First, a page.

Opioid Crisis Increases Cardiothoracic Complications in Young Adults
Radiology is part of a multispecialty team battling opioid abuse
An estimated 130+ people die each day from opioid– related drug overdose caused by a list of substances ranging from illegal drugs such as heroin and fentanyl to medications like oxycodone, morphine, codeine and others available legally through prescription.
According to researcher Anna Bader, MD, assistant professor of radiology and biomedical imaging at Yale School of Medicine, the opioid problem lies at the intersection of many different fields including psychiatry, psychology, addiction, pain management, cardiology and law, among others.
In a study shared at RSNA 2019, Dr. Bader said she and her colleagues noted an increase in the number of patients in their 20s and 30s presenting with cardiac complications normally rare in their age categories.
“Every day we see patients who are so young, and we look at their charts and find that they are like us,” Dr. Bader said. “They are our age, are from our towns, have relatable jobs and kids like ours, and they are really fighting for their lives.”
Dr. Bader’s research included a review of 13 different cases focusing on aspiration-related and injection-related presentations.
According to Dr. Bader, aspiration and lipoid pneumonias are commonly seen in patients who may have altered mental status, respiratory depression and poor dental hygiene.
“Lipoid pneumonia can sometimes come when patients aspirate vegetable, animal or mineral oils while using fentanyl lollipops to manage pain over an extended period of time,” she said.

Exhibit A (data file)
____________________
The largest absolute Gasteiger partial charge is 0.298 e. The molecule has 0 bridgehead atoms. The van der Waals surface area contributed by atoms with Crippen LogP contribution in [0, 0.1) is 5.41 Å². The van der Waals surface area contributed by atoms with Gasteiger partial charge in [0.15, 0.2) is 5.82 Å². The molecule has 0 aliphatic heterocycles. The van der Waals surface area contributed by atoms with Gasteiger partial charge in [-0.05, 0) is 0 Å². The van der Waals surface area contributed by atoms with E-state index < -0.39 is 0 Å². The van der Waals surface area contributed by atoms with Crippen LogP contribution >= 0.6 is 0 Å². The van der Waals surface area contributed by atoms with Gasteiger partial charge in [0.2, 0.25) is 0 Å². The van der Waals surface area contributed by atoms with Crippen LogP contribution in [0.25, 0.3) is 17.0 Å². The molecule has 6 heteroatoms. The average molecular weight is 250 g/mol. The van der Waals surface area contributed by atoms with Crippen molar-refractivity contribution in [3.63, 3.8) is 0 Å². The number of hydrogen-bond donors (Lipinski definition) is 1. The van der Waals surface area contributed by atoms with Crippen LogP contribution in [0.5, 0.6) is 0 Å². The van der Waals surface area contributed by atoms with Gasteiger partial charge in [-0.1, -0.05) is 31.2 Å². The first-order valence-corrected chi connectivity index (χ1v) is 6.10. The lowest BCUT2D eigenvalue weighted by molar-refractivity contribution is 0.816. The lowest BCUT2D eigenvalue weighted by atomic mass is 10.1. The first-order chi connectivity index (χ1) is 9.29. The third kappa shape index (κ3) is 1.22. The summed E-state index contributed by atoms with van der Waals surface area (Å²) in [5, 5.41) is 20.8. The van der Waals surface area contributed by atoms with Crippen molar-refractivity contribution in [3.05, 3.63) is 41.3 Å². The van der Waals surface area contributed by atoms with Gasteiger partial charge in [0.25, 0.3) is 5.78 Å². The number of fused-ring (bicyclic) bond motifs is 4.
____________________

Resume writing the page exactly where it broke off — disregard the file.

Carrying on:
She highlighted the importance of looking at airways for aspirations and occlusions and presented CT imaging of an aspirated pill in the lung of a patient with chronic back pain and a history of opioid abuse.
According to Dr. Bader, there are also significant instances of injection-related problems. One case highlighted the degree to which patients who abuse IV drugs may self-sabotage their own care.
A young patient presented with talcosis after crushing oxycodone pills and injecting them into his peripherally inserted central catheter. Lung imaging for the patient revealed diffuse fine micronodules, centrilobular ground glass nodules, ground-glass opacities and high-attenuation progressive massive fibrosis.
“We often see patients presenting with multiple problems,” she said. “They are difficult to treat and have significant risk for re-infection.”
Dr. Bader noted that IV drug use, must be considered along with risk factors for septic emboli and is involved in the development of sarcoid-like reactions, cases of endocarditis, aortic valve vegetations and many other problems.
She added that additional consideration must be given to the spread of infection to the bones hematogeneously or through the skin and highlighted a case of a 55-yearold patient with a history of IV drug and fentanyl use. MRI performed on the patient revealed a septic right shoulder that was found positive for beta-hemolytic streptococcus group G.
“We use the same imaging modalities yet see a different spectrum of the disease, a very different presentation,” Dr. Bader said. “Although addiction is not primarily a radiologic diagnosis, radiologists need to keep our awareness of opioid abuse at the front of our differential diagnosis with anyone that might fit the bill — both new and existing patients.”
Learn more about radiologists role in caring for patients with a history of opioid abuse in a video interview with Dr. Bader at RSNA 2019: